Create dynamic graphs and charts using Dojo

Data visualization with the dojox.charting module

In the world of Web 2.0, web pages are becoming more like applications, and web development libraries (such as Dojo and jQuery) are playing an increasingly important role. In this article, learn to use the dojox.charting feature of the Dojo library for data visualization. You can quickly and easily add great-looking and functional dynamic charts and graphs to your web pages. All you need are some basic JavaScript skills and a copy of Dojo.

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Xiang Zhou, Software Engineer, IBM

Zhou Xiang photoZhou Xiang は上海にある IBM China Development Lab の Federated Integration Test チームのソフトウェア技術者です。彼はこれまで Lotus Mashups と UT/ClickTrack の業務に従事していました。現在は、dijit Claro テーマの開発、dojox グラフ機能の新機能など、Dojo ライブラリーの開発を行っています。彼の連絡先は xiangxz@cn.ibm.com です。



02 November 2010

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Introduction

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Web development libraries, such as Dojo and jQuery, are becoming more important as Web 2.0 gains popularity. Web pages are increasingly becoming more like applications. With Dojo's charting module, you can quickly and easily add great-looking and functional dynamic charts and graphs to your web pages.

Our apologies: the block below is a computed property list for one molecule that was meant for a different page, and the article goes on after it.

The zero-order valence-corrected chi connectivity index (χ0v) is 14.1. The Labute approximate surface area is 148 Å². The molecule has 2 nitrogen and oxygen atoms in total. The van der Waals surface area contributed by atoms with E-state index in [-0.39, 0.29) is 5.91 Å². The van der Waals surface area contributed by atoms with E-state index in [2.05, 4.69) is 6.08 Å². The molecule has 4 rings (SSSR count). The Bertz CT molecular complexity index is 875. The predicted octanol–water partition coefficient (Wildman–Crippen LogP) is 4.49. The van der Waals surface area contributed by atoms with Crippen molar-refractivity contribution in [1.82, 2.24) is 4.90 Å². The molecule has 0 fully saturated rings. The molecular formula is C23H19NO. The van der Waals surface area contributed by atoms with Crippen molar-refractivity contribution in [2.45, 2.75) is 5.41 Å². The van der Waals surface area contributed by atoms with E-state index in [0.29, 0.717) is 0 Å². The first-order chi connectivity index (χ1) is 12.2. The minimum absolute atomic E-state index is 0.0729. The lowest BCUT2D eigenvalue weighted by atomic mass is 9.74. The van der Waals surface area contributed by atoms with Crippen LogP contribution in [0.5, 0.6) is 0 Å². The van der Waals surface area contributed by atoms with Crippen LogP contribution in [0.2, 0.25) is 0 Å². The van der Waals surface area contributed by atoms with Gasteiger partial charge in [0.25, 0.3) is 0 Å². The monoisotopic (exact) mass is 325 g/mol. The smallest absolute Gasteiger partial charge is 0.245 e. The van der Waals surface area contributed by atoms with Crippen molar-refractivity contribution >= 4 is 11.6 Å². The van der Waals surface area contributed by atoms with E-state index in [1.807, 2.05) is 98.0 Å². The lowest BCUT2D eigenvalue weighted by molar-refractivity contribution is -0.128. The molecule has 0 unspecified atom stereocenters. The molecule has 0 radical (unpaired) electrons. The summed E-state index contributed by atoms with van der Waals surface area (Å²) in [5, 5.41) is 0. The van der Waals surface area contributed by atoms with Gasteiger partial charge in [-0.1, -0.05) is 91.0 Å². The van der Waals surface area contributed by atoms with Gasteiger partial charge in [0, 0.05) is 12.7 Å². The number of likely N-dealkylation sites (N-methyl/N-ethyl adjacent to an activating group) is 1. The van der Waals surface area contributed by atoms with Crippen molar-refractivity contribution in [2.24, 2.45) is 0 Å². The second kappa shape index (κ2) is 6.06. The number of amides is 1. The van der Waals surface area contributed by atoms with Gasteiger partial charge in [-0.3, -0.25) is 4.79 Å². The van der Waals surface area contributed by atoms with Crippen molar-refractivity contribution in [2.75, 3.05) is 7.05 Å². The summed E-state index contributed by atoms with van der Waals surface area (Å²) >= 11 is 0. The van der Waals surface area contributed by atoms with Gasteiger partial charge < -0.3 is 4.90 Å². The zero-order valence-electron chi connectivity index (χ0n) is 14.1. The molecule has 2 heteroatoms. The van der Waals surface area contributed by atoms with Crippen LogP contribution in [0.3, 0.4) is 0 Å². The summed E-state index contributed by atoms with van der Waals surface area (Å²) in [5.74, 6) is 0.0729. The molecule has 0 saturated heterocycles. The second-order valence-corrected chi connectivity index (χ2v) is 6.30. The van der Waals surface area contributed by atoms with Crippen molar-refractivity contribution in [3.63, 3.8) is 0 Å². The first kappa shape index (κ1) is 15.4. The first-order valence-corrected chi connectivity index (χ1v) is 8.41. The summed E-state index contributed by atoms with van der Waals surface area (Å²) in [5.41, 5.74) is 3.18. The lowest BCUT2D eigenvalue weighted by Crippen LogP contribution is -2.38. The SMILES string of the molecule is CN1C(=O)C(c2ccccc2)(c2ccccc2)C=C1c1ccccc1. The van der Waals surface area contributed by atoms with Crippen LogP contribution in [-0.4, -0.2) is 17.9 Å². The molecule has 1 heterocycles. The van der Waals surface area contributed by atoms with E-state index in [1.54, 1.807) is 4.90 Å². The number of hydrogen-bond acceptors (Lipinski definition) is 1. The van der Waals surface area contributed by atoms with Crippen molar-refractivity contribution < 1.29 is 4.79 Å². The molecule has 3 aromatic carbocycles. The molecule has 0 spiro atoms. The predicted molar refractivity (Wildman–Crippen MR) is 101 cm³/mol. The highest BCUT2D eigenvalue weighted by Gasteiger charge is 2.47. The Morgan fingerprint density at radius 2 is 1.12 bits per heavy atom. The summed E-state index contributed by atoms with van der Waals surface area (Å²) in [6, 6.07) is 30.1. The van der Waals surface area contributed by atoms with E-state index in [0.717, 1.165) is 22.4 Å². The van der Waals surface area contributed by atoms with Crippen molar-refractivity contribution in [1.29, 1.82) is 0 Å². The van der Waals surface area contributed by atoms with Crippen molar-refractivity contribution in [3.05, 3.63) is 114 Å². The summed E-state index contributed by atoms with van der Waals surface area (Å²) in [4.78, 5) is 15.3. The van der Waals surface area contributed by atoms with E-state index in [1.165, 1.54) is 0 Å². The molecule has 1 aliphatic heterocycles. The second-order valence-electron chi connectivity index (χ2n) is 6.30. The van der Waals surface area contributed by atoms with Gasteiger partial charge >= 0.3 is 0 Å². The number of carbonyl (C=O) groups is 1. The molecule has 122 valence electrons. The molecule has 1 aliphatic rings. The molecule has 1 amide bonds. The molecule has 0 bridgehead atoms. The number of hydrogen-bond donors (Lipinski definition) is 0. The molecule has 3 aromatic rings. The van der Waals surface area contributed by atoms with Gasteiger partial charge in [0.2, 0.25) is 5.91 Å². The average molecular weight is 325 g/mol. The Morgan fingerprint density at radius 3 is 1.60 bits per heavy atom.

In this article, learn to use the many features of the dojox.charting module. Examples and code samples walk you through the charting features in the new Dojo Toolkit 1.5.


Overview of charts

This section provides an overview of the major chart types available in the Dojo visualization library.

Line charts

With a basic line chart you can draw lines and place markers at data points. There are several types of line charts:

  • Default: Universal line chart capable of drawing lines, filling areas under them, and placing markers at data points; this plot type is used if no plot type was specified when adding it to a chart.
  • Lines: Basic line chart; uses Default
  • Areas: Area under data lines are filled; uses Default
  • Markers: Lines with markers; uses Default
  • MarkersOnly: Markers, sans lines; uses Default

Figure 1 shows an example of a line chart with markers.

Figure 1. Line chart with markers
A line chart showing markers, lines, 2D data, a custom axis, and a blue theme

Stacked line charts

Options for stacked line charts include:

  • Stacked: Data sets charted in relation to the previous data set; extension of Default
  • StackedLines: Stacked data sets using lines; uses Stacked
  • StackedAreas: Stacked data sets with filled areas under chart lines; uses Stacked

For example, Figure 2 shows a stacked areas chart having stacked data sets with filled areas under chart lines.

Figure 2. Stacked area chart
A stacked area charting showing stacked areas, axes (aligned on major ticks), and custom strokes and fills

Bars

For classic bar charts you have:

  • Bars: Horizontal bars
  • ClusteredBars: Horizontal bars with clustered data sets; uses Bars
  • StackedBars: Stacked data sets with horizontal bars; uses Bars

Columns

The various types of column charts are:

  • Columns: Vertical bars
  • ClusteredColumns: Vertical bars with clustered data sets; uses Columns
  • StackedColumns: Stacked data sets with vertical bars; uses Columns